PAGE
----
You know, for a while I’ve been wondering how to do overland game, game that’s mesoscale.
In a computer game, you just have a big map. But you spend a fair amount of time just trudging from place to place. And in tabletop it just doesn’t work – asking players to move from one hex to the next. Actually, Kingmaker does make it work, but only because there’s an in-game excuse to visit every single hex.
Last night, I found myself saying to my players “Well, the main road through town clearly leads further up the hill and down into the surf”. Even in my dungeon, rather than draw out the rooms (because it was all pretty large scale) I was just saying “the hall has two exits, one sloping down, one on the level”. It was sounding a lot like a text adventure.
Bam! you know, that works. Divide your ruins, or forest, or island into regions. Encounter zones. Graph the connections (you know – the dual of the zones themselves). A road. A forest trail. A difficult pass between rocky hills. A gentle slope down to a river.
Yeah, I suppose it’s obvious, but my head was at “map the whole region”. With software, it’s possible to do that, to generate a detailed map. But it’s pointless, unless you want to play one of those games where you spend all your time holding down the “move forward” key to do overland travel.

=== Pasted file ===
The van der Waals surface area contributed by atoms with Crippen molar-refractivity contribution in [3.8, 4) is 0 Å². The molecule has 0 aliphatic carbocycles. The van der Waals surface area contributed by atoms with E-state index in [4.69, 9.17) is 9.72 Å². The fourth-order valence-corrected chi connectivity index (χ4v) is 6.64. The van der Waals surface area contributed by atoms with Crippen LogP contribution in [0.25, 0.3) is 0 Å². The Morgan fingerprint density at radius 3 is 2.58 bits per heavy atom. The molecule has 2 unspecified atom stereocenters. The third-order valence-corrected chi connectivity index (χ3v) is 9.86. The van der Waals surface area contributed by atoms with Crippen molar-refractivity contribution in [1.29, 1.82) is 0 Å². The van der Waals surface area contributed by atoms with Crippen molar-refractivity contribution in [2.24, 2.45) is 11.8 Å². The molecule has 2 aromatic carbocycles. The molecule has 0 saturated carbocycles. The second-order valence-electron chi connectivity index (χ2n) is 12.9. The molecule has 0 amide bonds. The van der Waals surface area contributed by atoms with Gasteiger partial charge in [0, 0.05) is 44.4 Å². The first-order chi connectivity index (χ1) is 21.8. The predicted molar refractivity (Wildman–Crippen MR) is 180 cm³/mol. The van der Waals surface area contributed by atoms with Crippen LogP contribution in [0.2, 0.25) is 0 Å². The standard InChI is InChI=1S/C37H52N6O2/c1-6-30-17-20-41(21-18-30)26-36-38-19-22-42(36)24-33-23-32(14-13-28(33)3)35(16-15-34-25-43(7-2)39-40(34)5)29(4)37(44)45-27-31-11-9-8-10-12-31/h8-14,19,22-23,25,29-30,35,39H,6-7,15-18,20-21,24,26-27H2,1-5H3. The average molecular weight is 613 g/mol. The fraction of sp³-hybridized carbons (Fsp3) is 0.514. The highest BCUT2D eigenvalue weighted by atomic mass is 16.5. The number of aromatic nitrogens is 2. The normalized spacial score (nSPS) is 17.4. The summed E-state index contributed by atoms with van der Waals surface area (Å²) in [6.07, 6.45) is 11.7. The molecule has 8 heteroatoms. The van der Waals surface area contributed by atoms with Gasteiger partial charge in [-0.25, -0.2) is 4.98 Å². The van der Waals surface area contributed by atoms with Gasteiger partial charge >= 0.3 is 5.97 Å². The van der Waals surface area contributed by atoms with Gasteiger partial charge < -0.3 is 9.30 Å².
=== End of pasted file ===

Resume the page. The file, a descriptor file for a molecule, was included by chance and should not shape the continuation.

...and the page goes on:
Some campaigns actually divide the overland map up into difficult terrain with roads. The serpent’s skull game did that for Smuggler’s Shiv and for whatsisname town at the end of module 2. It works, it’s a shade obvious.
The mud-map with encounter areas will suffice for CENSORED, which the GG party will have to explore. The place needs to be big enough that we can have two parties exploring it without making synchronization a hassle (oh, it’s still before lunchtime at our table).
In fact – I’d say build the encounters first. First design what the players need to do, then fill in more detail about where it has to be done.